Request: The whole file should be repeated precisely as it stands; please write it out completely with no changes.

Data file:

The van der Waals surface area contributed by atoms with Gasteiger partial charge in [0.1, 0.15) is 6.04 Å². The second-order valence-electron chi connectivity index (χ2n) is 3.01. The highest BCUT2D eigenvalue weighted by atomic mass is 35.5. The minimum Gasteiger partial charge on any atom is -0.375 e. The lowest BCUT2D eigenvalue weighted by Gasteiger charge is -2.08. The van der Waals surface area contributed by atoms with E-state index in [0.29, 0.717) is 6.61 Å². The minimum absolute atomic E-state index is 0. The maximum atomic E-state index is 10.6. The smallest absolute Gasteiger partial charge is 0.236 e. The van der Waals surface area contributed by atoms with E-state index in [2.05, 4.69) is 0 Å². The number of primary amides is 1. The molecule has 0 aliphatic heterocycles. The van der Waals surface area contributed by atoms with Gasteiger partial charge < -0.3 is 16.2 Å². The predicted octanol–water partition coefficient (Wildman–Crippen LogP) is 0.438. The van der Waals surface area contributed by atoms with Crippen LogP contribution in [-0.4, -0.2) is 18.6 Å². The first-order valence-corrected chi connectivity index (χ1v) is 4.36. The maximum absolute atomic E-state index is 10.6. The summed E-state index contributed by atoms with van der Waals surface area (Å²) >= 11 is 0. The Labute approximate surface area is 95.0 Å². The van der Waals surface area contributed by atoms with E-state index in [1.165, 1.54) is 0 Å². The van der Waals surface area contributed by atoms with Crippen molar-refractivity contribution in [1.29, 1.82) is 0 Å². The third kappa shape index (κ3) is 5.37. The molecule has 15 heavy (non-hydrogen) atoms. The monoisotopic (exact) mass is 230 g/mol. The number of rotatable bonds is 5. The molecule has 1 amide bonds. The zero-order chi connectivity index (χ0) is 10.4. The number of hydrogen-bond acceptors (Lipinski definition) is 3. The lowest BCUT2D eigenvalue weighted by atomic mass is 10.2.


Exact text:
The van der Waals surface area contributed by atoms with Gasteiger partial charge in [0.1, 0.15) is 6.04 Å². The second-order valence-electron chi connectivity index (χ2n) is 3.01. The highest BCUT2D eigenvalue weighted by atomic mass is 35.5. The minimum Gasteiger partial charge on any atom is -0.375 e. The lowest BCUT2D eigenvalue weighted by Gasteiger charge is -2.08. The van der Waals surface area contributed by atoms with E-state index in [0.29, 0.717) is 6.61 Å². The minimum absolute atomic E-state index is 0. The maximum atomic E-state index is 10.6. The smallest absolute Gasteiger partial charge is 0.236 e. The van der Waals surface area contributed by atoms with E-state index in [2.05, 4.69) is 0 Å². The number of primary amides is 1. The molecule has 0 aliphatic heterocycles. The van der Waals surface area contributed by atoms with Gasteiger partial charge < -0.3 is 16.2 Å². The predicted octanol–water partition coefficient (Wildman–Crippen LogP) is 0.438. The van der Waals surface area contributed by atoms with Crippen LogP contribution in [-0.4, -0.2) is 18.6 Å². The first-order valence-corrected chi connectivity index (χ1v) is 4.36. The maximum absolute atomic E-state index is 10.6. The summed E-state index contributed by atoms with van der Waals surface area (Å²) >= 11 is 0. The Labute approximate surface area is 95.0 Å². The van der Waals surface area contributed by atoms with E-state index in [1.165, 1.54) is 0 Å². The van der Waals surface area contributed by atoms with Crippen molar-refractivity contribution in [1.29, 1.82) is 0 Å². The third kappa shape index (κ3) is 5.37. The molecule has 15 heavy (non-hydrogen) atoms. The monoisotopic (exact) mass is 230 g/mol. The number of rotatable bonds is 5. The molecule has 1 amide bonds. The zero-order chi connectivity index (χ0) is 10.4. The number of hydrogen-bond acceptors (Lipinski definition) is 3. The lowest BCUT2D eigenvalue weighted by atomic mass is 10.2.